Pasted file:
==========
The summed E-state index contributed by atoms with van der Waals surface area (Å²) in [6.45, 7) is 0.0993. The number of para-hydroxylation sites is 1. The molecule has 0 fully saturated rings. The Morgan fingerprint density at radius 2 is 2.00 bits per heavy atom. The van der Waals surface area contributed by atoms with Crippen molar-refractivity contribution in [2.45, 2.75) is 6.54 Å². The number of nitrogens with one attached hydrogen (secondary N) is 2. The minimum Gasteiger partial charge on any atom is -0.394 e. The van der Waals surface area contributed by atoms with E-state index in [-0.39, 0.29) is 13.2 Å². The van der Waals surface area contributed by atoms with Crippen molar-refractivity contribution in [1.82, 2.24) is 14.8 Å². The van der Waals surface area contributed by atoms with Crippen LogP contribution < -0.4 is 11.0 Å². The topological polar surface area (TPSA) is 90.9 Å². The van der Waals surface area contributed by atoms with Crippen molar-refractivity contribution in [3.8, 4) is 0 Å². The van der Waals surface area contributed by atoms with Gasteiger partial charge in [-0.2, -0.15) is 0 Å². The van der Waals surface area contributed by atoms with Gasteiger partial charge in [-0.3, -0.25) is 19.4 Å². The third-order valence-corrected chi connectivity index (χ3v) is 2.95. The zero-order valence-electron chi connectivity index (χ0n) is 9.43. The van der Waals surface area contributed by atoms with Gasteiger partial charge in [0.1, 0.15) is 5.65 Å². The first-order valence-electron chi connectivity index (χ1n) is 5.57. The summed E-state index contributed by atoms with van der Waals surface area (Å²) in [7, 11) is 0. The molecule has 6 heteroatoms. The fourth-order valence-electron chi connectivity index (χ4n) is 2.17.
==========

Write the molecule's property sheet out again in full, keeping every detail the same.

The summed E-state index contributed by atoms with van der Waals surface area (Å²) in [6.45, 7) is 0.0993. The number of para-hydroxylation sites is 1. The molecule has 0 fully saturated rings. The Morgan fingerprint density at radius 2 is 2.00 bits per heavy atom. The van der Waals surface area contributed by atoms with Crippen molar-refractivity contribution in [2.45, 2.75) is 6.54 Å². The number of nitrogens with one attached hydrogen (secondary N) is 2. The minimum Gasteiger partial charge on any atom is -0.394 e. The van der Waals surface area contributed by atoms with E-state index in [-0.39, 0.29) is 13.2 Å². The van der Waals surface area contributed by atoms with Crippen molar-refractivity contribution in [1.82, 2.24) is 14.8 Å². The van der Waals surface area contributed by atoms with Crippen LogP contribution < -0.4 is 11.0 Å². The topological polar surface area (TPSA) is 90.9 Å². The van der Waals surface area contributed by atoms with Crippen molar-refractivity contribution in [3.8, 4) is 0 Å². The van der Waals surface area contributed by atoms with Gasteiger partial charge in [-0.2, -0.15) is 0 Å². The van der Waals surface area contributed by atoms with Gasteiger partial charge in [-0.3, -0.25) is 19.4 Å². The third-order valence-corrected chi connectivity index (χ3v) is 2.95. The zero-order valence-electron chi connectivity index (χ0n) is 9.43. The van der Waals surface area contributed by atoms with Gasteiger partial charge in [0.1, 0.15) is 5.65 Å². The first-order valence-electron chi connectivity index (χ1n) is 5.57. The summed E-state index contributed by atoms with van der Waals surface area (Å²) in [7, 11) is 0. The molecule has 6 heteroatoms. The fourth-order valence-electron chi connectivity index (χ4n) is 2.17.